Buffalo National River
36 1/2 miles
Varies with weather, physical ability, total hiking distance, etc.
Depending on section
Western trailhead: The trail currently starts at the old Whitely Homestead, approximately 1.1 miles south of the Buffalo River crossing on Hwy. 21. From the trailhead, cross the highway, follow the gravel road through the gate and cross Smith Creek. Just past the creek, turn left off the road and go around the edge of a large field until you pick up the trail which begins to wind up the hill. Eastern trailhead: The trail currently ends at the Pruitt Visitor Information Station on Hwy. 7.
The Buffalo River Trail is a relatively new trail. In fact, much of it is still under construction. When completed, this trail will extend almost the entire length of the Buffalo River. It will also provide a link between Arkansas’s Ozark Highlands Trail and Missouri’s Ozark Trail, forming a system of trails well over one thousand miles in length. There are currently two completed sections which run from Boxley to Pruitt (36.5 miles) and from Woolum to U.S. 65 (15 miles). Construction crews are regularly working on new sections, but the going is slow. Check with the address listed if you have questions on any particular section.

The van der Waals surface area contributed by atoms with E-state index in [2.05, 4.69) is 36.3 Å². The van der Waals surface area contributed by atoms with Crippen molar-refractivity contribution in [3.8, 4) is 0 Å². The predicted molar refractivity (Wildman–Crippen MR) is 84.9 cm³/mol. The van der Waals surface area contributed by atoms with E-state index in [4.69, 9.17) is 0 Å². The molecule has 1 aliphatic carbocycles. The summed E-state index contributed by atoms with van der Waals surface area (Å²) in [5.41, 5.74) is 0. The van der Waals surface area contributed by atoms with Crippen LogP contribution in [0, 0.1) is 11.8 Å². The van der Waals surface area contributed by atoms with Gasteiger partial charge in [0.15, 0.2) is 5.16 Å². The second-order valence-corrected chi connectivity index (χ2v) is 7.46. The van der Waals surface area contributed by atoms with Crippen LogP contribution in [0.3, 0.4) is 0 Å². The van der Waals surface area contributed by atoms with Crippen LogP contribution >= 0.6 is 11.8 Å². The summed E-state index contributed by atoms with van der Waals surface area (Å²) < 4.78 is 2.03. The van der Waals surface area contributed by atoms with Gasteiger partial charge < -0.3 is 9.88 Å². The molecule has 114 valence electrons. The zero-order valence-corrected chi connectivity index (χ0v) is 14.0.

This trail offers some of the best scenery in the state. It is also one of the state’s most rugged trails due to the topography of the Buffalo River Valley. It winds through the valley, skirting the river in some locations and perched high atop limestone palisades in others. The trail passes historic home sites, farmsteads and cemeteries. It offers opportunities for day hikes, overnight hikes, or a loop journey by combining a downstream river float with an upstream hike. There are also a number of opportunities to explore spur trails or bushwhack into scenic areas such as the north section of the Ponca Wilderness area. Major access points for the western section of the Buffalo River Trail are Boxley, Ponca low-water bridge, Steel Creek, Kyles Landing, Erbie, Ozark Campground and Pruitt. Although the Buffalo River is a world-class float stream, the Buffalo River Trail offers an opportunity to view backcountry that cannot be seen any other way.